To test the idea that expressing gratitude can be difficult due to the social-cognitive biases outlined above, Kumar and Epley performed a series of experiments. Although each experiment was designed to test a specific aspect of the theory, the basic procedure and results were similar across the board. In a nutshell, participants were asked to write a letter of thanks to someone who had made a difference in their lives. Immediately after that, the participants answered questions relating to their mood, their feelings while writing the letter, and how they expected the recipient to feel on receiving the letter. The researchers then contacted the recipients and asked how they felt about the thank-you note.
After sending the letter, participants reported a boost in mood, saying that expressing their gratitude in words had been a positive experience for them. However, they still underestimated how surprised their recipients would be at receiving the letter, in line with the curse of knowledge, whereby we assume that what we know should be obvious to others. In fact, the recipients were quite surprised not just to receive a thank-you note but also by the content of that letter. In other words, the recipients generally didn't know the impact their kindness had had on the letter writer.
Furthermore, the letter writers expected the receivers to feel uncomfortable about the expression of gratitude, but this wasn't the case. And in follow up questions, the researchers determined that was due to the competence-versus-warmth issue we discussed earlier. That is to say, while letter writers felt awkward as they struggled to find the right words (competence), the letter receivers were deeply touched by the expression of gratitude (warmth), regardless of the actual words that were written.
Several lessons for life can be drawn from this study. First, don't be cursed by knowledge. That is, don't assume others know what you know. What's obvious to you may not be obvious to them. People really can't read your mind, so if you tell them what you're thinking, it's likely to be news to them.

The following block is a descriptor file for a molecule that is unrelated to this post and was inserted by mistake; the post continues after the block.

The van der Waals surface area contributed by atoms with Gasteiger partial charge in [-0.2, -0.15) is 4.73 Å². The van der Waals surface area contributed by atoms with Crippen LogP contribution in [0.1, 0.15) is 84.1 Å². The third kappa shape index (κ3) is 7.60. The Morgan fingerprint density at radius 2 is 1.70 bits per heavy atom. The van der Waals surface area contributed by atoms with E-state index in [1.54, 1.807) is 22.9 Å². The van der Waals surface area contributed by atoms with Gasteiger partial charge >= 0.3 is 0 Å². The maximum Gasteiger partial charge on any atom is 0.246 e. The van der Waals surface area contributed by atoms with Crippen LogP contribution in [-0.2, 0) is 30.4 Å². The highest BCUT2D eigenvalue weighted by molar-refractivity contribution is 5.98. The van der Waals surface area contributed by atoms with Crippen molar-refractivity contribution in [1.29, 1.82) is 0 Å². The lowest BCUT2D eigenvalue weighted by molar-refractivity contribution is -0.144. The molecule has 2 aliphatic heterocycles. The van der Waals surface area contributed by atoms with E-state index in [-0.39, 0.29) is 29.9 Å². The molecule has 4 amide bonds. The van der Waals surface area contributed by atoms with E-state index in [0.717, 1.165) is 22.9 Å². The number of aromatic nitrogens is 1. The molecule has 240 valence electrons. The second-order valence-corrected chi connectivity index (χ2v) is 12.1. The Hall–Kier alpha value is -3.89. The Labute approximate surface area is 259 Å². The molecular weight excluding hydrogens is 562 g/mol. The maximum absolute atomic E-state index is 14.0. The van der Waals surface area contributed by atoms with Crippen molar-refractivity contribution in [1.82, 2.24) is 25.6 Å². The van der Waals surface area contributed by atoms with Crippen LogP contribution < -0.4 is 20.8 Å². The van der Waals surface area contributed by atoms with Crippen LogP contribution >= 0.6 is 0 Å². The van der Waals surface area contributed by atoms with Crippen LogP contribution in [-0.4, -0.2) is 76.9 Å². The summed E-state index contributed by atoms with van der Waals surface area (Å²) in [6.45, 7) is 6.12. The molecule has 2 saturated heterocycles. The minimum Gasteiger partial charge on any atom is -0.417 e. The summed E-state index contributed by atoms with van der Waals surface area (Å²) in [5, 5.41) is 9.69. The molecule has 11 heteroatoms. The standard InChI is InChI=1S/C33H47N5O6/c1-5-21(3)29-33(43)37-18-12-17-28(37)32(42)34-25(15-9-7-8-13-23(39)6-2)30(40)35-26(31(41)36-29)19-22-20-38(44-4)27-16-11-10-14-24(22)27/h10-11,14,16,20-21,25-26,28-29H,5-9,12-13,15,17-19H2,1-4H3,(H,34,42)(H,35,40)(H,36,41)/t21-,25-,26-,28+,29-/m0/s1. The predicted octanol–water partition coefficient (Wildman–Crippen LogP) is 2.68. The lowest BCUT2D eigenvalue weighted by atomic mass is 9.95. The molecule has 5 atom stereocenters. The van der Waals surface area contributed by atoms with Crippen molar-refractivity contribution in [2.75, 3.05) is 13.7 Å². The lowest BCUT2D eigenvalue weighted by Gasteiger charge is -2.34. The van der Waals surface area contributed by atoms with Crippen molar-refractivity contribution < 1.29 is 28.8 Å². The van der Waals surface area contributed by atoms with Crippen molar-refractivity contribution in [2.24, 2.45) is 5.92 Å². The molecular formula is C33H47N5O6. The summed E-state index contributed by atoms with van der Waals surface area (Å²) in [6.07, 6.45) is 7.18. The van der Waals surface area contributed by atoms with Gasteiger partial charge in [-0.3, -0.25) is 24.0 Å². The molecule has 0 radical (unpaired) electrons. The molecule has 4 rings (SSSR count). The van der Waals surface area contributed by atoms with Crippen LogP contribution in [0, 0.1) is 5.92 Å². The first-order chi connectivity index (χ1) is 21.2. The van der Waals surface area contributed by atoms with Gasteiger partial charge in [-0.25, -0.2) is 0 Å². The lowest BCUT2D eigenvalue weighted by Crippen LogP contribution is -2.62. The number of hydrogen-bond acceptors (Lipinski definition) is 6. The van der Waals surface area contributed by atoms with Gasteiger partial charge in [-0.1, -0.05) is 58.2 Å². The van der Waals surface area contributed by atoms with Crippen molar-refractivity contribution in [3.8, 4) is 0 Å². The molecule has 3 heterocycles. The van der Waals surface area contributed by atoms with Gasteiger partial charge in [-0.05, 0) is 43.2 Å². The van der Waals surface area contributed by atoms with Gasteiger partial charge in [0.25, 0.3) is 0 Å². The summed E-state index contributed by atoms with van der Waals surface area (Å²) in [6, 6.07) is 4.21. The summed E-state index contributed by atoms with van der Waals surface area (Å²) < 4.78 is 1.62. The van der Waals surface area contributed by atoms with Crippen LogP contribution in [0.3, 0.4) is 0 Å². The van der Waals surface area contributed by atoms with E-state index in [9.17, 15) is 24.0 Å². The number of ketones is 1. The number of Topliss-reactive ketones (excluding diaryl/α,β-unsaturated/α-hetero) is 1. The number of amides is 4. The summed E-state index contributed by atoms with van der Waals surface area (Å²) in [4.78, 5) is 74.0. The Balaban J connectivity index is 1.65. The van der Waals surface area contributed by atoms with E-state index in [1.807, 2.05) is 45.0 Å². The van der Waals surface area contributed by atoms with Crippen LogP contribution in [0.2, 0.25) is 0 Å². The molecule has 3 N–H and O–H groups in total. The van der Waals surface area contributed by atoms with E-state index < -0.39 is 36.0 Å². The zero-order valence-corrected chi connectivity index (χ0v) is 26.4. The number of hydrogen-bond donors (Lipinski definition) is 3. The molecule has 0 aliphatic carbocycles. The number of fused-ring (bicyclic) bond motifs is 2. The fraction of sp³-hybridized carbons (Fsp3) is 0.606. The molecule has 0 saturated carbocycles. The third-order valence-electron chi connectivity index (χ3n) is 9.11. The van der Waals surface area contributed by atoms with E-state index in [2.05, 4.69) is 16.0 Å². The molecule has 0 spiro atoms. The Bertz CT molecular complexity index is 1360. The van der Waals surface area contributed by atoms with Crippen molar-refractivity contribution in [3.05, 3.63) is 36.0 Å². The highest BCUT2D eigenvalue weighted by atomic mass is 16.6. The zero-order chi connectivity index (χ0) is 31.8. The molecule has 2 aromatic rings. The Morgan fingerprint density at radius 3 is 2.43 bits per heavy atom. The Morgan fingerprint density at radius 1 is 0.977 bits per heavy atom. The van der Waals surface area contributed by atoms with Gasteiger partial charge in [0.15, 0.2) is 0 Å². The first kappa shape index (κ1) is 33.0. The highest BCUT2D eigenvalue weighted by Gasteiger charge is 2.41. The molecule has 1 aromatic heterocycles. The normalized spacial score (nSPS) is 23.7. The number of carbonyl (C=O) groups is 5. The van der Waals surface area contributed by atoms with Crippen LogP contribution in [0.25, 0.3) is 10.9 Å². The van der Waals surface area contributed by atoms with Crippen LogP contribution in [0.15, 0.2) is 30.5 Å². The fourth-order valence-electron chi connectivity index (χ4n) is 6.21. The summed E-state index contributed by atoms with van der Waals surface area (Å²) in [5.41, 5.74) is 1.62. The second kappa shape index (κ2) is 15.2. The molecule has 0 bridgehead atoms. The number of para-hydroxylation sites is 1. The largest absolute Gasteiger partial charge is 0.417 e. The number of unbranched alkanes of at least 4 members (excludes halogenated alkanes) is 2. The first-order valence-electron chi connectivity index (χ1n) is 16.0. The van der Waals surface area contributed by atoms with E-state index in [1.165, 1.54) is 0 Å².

As a corollary to this, people often do think they can read your mind, and they'll make all sorts of inferences about what you're thinking and feeling. They're also often wrong, so by expressing straightforwardly what's on your mind, you clarify a lot of misunderstanding. The importance of expressing gratitude is just one aspect of the general need to communicate in an honest and open manner.
Second, worry less about competence and focus your attention more on warmth. In the end, no one cares whether you used exactly the right words. Rather, what they care about is your warmth, that is, the sincerity of the emotion you express. In fact, words that are too skillfully crafted can come off as insincere, so it's much better to use simple words and straightforward language.
This advice works not only for expressing gratitude, but also in other awkward situations such as giving your condolences or even asking someone out on a date. Afterward, no one will remember the exact words you used. But they will remember the emotions you expressed, and how much they were touched by them.

(David Ludden, Ph.D., is a professor of psychology at Georgia Gwinnett College).